Architect. One who drafts a plan of your house, and plans a draft of your money. 

The Government may well have decided that it wants to push through its planning proposals from the Housing White Paper as Sajid Javid the planning minister told the National Housing Federation conference last week. However, that doesn’t mean that the message has yet got through to local authorities – many of them Tory-run.

Housing is moving up the agenda for this Government – and about time too. However. When housing minister Alok Sharma addressed the BMF Members day delegates on Wednesday, he highlighted the 34 local authorities who have yet to produce their ‘local plan’ - a calculation of how many new homes they are going to need.

It was something of a coup for the BMF to get an actual, living breathing member of the Government to address its event; the last time we had anyone similar was Steven ‘shagger’ Norris, former MP and (ultimately unsuccessful) candidate for Mayor of London in 2004.

Coup or not, the question of whether Teresa May is going to go all out and take the battle out to the local councils has yet to be answered. I asked the Minister and got a politician’s answer. Of course.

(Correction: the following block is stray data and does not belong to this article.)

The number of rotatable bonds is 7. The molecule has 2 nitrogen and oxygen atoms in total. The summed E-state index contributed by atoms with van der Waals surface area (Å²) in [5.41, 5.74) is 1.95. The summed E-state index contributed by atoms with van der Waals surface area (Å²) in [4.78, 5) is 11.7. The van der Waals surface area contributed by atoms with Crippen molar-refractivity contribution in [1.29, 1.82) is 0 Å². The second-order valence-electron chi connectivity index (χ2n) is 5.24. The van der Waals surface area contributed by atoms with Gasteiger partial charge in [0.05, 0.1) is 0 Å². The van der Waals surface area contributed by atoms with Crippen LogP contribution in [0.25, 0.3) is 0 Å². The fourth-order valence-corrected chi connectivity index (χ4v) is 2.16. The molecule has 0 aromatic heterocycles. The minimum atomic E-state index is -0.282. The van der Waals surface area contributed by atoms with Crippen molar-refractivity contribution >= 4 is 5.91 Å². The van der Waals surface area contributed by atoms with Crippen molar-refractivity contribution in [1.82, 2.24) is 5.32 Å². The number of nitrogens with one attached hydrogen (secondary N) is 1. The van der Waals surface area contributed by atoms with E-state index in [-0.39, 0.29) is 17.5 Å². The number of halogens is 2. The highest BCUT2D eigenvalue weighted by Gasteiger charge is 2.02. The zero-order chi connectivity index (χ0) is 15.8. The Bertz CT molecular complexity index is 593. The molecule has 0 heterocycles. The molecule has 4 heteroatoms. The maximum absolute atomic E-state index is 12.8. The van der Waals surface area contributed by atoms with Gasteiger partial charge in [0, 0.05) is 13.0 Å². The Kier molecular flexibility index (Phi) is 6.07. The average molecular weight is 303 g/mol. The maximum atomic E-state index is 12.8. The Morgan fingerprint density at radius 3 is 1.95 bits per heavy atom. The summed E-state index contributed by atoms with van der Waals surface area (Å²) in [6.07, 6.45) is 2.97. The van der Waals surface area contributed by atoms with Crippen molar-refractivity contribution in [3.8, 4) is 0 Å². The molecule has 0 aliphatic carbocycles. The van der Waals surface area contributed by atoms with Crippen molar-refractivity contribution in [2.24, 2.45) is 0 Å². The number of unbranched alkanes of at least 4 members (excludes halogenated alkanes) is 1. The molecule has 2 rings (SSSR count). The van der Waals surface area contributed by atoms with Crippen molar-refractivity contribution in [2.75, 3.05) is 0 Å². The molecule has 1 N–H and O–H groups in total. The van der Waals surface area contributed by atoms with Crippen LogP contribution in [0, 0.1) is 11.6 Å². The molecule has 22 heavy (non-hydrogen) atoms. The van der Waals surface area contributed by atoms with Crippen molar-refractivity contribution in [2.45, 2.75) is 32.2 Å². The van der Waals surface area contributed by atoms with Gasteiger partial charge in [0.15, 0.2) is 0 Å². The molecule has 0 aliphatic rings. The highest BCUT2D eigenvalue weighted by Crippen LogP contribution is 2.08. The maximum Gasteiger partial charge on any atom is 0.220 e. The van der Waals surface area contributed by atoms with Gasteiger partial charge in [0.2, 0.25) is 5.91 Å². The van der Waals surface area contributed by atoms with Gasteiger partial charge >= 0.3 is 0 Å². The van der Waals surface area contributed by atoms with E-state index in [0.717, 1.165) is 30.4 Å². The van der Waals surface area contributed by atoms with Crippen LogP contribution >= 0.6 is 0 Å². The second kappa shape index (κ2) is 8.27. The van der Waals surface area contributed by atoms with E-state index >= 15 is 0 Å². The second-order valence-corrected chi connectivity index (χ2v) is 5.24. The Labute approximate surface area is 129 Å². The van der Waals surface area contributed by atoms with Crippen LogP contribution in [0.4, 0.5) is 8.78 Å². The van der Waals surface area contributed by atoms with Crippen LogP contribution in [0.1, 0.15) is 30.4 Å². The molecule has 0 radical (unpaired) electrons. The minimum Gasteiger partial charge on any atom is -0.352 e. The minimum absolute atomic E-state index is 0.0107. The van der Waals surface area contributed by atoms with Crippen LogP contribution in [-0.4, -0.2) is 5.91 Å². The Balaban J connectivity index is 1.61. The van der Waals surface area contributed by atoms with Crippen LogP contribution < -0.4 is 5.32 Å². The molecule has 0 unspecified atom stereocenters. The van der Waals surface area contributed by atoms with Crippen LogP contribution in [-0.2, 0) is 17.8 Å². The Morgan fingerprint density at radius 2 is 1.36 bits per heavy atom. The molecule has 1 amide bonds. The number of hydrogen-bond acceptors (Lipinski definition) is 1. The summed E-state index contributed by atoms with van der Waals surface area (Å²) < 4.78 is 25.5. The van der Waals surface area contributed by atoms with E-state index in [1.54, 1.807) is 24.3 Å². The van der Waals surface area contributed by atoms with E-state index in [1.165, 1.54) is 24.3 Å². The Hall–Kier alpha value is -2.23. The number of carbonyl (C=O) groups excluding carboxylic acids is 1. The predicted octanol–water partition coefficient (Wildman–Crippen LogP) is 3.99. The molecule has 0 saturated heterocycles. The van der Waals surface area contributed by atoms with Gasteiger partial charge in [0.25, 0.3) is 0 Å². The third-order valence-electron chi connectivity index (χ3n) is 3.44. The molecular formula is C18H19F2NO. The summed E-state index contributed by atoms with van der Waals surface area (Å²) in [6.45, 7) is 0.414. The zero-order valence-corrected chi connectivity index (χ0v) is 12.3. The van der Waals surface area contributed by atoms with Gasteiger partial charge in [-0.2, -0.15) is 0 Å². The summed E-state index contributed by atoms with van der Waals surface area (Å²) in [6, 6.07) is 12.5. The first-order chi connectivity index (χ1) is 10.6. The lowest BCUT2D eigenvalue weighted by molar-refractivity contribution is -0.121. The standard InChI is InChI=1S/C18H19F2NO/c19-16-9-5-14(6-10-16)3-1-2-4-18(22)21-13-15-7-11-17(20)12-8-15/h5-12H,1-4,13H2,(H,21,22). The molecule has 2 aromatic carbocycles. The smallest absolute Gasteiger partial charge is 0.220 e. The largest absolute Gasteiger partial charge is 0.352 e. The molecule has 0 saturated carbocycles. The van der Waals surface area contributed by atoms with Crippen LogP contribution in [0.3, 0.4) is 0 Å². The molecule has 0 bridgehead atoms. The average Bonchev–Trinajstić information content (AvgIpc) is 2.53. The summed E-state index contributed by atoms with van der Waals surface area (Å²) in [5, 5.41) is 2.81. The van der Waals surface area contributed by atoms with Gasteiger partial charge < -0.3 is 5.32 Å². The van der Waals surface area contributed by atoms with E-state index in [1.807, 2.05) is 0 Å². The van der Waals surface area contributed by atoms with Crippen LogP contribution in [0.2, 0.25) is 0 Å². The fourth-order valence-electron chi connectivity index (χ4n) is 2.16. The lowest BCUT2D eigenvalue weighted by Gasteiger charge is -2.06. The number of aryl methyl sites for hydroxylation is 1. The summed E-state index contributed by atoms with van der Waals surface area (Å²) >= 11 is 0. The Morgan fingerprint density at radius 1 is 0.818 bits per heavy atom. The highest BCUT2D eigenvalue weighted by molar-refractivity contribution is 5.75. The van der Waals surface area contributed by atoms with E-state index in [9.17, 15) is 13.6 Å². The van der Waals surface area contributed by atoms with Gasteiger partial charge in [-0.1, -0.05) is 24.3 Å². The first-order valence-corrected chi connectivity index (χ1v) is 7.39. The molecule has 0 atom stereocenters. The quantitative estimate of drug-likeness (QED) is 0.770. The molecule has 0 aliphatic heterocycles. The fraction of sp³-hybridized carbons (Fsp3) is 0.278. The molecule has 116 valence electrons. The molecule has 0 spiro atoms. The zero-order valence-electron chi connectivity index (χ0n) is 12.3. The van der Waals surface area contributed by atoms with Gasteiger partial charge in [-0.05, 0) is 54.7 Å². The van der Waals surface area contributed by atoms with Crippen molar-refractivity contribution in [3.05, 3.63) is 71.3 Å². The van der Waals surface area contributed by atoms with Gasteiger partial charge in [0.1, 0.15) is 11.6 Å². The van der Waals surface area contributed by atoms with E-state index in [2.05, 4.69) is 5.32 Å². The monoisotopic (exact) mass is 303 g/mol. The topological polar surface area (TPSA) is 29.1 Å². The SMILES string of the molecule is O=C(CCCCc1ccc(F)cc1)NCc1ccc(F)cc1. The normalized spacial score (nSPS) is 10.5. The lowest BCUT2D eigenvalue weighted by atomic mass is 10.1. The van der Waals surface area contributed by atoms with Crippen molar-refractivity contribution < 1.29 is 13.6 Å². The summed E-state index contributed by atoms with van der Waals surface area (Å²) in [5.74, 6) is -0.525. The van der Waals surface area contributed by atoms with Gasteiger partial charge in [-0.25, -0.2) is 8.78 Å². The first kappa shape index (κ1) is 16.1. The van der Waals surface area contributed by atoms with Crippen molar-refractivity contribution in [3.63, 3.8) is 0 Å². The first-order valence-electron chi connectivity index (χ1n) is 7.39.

Still, Sharma was clear that neither he, nor the Government, nor the housebuilders, can solve the housing crisis on their own. It requires a great deal of collaboration and that includes with the local authority planning departments as well.

It’s not like successive governments haven’t tried to get this sorted before. The Labour administration’s Kickstart programme s and George Osborne’s focus on subsidising mortgages through the Help-to-Buy, for starters. Nothing’s really done what it needed to do, although Help to buy did give new housebuilding a decent shot of adrenaline to the heart as well as, arguably, fuelling another round of rocketing prices.

The trouble is, developers and housebuilders can still build pretty much what they like, regardless of what the local need actually is, always supposing the authority has bothered with the local plan in the first place.

If things are to change and change properly in terms of housing, then this government is going to have to get tough with local councils and force them , in turn, to get tough with developers in their area, with their own planning departments and with their own residents.

Does Mrs May have the cojones for the fight? We’ll see.


Posted by Fiona Russell-Horne 26 Sep 2017 | 19:34:00
Categories: Editor's blog


27 September 2017 08:32:39

"get tough with local councils" - have a look at paragraph 1 of the NPPF. The priorities set by local communities are what matter. If planning authorities are being slow to prepare their plans it is due to the continuous changes in policy coming from central governent and especailly the frequent revision of assessed housing needs. House prices are controlled by interest rates and could be made affordable in short measure by raising the rates, but builders would not like that.

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